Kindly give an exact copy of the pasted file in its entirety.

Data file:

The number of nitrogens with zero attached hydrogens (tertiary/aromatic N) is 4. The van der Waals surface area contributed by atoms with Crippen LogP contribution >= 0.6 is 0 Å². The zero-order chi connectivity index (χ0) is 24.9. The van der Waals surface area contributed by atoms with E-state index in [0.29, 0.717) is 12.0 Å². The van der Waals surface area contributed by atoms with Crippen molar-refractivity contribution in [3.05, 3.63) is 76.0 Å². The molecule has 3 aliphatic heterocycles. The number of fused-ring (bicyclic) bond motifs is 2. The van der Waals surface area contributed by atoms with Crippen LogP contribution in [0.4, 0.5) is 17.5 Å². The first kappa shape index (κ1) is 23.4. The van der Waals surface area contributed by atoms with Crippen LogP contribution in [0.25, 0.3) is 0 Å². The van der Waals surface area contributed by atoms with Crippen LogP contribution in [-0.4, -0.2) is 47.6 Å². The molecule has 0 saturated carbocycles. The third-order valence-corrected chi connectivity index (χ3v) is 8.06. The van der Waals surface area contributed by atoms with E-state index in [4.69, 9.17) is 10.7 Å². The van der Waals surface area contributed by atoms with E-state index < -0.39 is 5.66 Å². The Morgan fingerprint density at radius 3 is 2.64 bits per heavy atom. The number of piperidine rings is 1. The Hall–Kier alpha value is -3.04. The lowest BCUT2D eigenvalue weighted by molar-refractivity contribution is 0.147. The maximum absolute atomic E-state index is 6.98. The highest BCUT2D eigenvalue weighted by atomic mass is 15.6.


The number of nitrogens with zero attached hydrogens (tertiary/aromatic N) is 4. The van der Waals surface area contributed by atoms with Crippen LogP contribution >= 0.6 is 0 Å². The zero-order chi connectivity index (χ0) is 24.9. The van der Waals surface area contributed by atoms with E-state index in [0.29, 0.717) is 12.0 Å². The van der Waals surface area contributed by atoms with Crippen molar-refractivity contribution in [3.05, 3.63) is 76.0 Å². The molecule has 3 aliphatic heterocycles. The number of fused-ring (bicyclic) bond motifs is 2. The van der Waals surface area contributed by atoms with Crippen LogP contribution in [0.4, 0.5) is 17.5 Å². The first kappa shape index (κ1) is 23.4. The van der Waals surface area contributed by atoms with Crippen LogP contribution in [0.25, 0.3) is 0 Å². The van der Waals surface area contributed by atoms with Crippen LogP contribution in [-0.4, -0.2) is 47.6 Å². The molecule has 0 saturated carbocycles. The third-order valence-corrected chi connectivity index (χ3v) is 8.06. The van der Waals surface area contributed by atoms with E-state index in [4.69, 9.17) is 10.7 Å². The van der Waals surface area contributed by atoms with E-state index < -0.39 is 5.66 Å². The Morgan fingerprint density at radius 3 is 2.64 bits per heavy atom. The number of piperidine rings is 1. The Hall–Kier alpha value is -3.04. The lowest BCUT2D eigenvalue weighted by molar-refractivity contribution is 0.147. The maximum absolute atomic E-state index is 6.98. The highest BCUT2D eigenvalue weighted by atomic mass is 15.6.